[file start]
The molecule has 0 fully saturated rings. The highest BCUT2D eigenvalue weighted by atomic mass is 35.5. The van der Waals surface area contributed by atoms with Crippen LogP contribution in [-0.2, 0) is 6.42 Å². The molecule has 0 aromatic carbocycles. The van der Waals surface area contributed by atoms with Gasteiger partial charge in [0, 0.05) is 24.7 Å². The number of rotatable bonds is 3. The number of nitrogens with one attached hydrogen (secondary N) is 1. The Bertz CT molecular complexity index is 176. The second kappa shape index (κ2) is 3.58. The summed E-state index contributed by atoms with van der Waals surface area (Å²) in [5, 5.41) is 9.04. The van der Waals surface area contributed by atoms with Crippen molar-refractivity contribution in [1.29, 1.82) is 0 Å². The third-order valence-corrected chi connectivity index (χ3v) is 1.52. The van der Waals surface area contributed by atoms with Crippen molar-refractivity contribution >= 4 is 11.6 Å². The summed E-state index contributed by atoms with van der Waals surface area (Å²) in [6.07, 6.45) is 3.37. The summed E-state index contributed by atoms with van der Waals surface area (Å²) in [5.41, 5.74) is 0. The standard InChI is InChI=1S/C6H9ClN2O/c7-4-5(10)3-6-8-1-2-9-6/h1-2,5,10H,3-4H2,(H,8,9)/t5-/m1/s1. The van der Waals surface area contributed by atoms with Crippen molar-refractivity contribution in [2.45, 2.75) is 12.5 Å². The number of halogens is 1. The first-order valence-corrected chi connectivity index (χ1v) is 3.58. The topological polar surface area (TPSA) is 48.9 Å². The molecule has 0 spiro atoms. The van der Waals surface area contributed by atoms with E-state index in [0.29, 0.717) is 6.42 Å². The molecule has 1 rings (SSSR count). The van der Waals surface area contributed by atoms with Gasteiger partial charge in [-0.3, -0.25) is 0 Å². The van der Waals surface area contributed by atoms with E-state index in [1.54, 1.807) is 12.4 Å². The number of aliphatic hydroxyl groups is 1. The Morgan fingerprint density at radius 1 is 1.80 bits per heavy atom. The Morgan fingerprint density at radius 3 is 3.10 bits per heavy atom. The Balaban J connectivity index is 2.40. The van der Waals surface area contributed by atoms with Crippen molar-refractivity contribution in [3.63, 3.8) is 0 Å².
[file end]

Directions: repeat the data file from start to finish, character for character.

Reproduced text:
The molecule has 0 fully saturated rings. The highest BCUT2D eigenvalue weighted by atomic mass is 35.5. The van der Waals surface area contributed by atoms with Crippen LogP contribution in [-0.2, 0) is 6.42 Å². The molecule has 0 aromatic carbocycles. The van der Waals surface area contributed by atoms with Gasteiger partial charge in [0, 0.05) is 24.7 Å². The number of rotatable bonds is 3. The number of nitrogens with one attached hydrogen (secondary N) is 1. The Bertz CT molecular complexity index is 176. The second kappa shape index (κ2) is 3.58. The summed E-state index contributed by atoms with van der Waals surface area (Å²) in [5, 5.41) is 9.04. The van der Waals surface area contributed by atoms with Crippen molar-refractivity contribution in [1.29, 1.82) is 0 Å². The third-order valence-corrected chi connectivity index (χ3v) is 1.52. The van der Waals surface area contributed by atoms with Crippen molar-refractivity contribution >= 4 is 11.6 Å². The summed E-state index contributed by atoms with van der Waals surface area (Å²) in [6.07, 6.45) is 3.37. The summed E-state index contributed by atoms with van der Waals surface area (Å²) in [5.41, 5.74) is 0. The standard InChI is InChI=1S/C6H9ClN2O/c7-4-5(10)3-6-8-1-2-9-6/h1-2,5,10H,3-4H2,(H,8,9)/t5-/m1/s1. The van der Waals surface area contributed by atoms with Crippen molar-refractivity contribution in [2.45, 2.75) is 12.5 Å². The number of halogens is 1. The first-order valence-corrected chi connectivity index (χ1v) is 3.58. The topological polar surface area (TPSA) is 48.9 Å². The molecule has 0 spiro atoms. The van der Waals surface area contributed by atoms with E-state index in [0.29, 0.717) is 6.42 Å². The molecule has 1 rings (SSSR count). The van der Waals surface area contributed by atoms with Gasteiger partial charge in [-0.3, -0.25) is 0 Å². The van der Waals surface area contributed by atoms with E-state index in [1.54, 1.807) is 12.4 Å². The number of aliphatic hydroxyl groups is 1. The Morgan fingerprint density at radius 1 is 1.80 bits per heavy atom. The Morgan fingerprint density at radius 3 is 3.10 bits per heavy atom. The Balaban J connectivity index is 2.40. The van der Waals surface area contributed by atoms with Crippen molar-refractivity contribution in [3.63, 3.8) is 0 Å².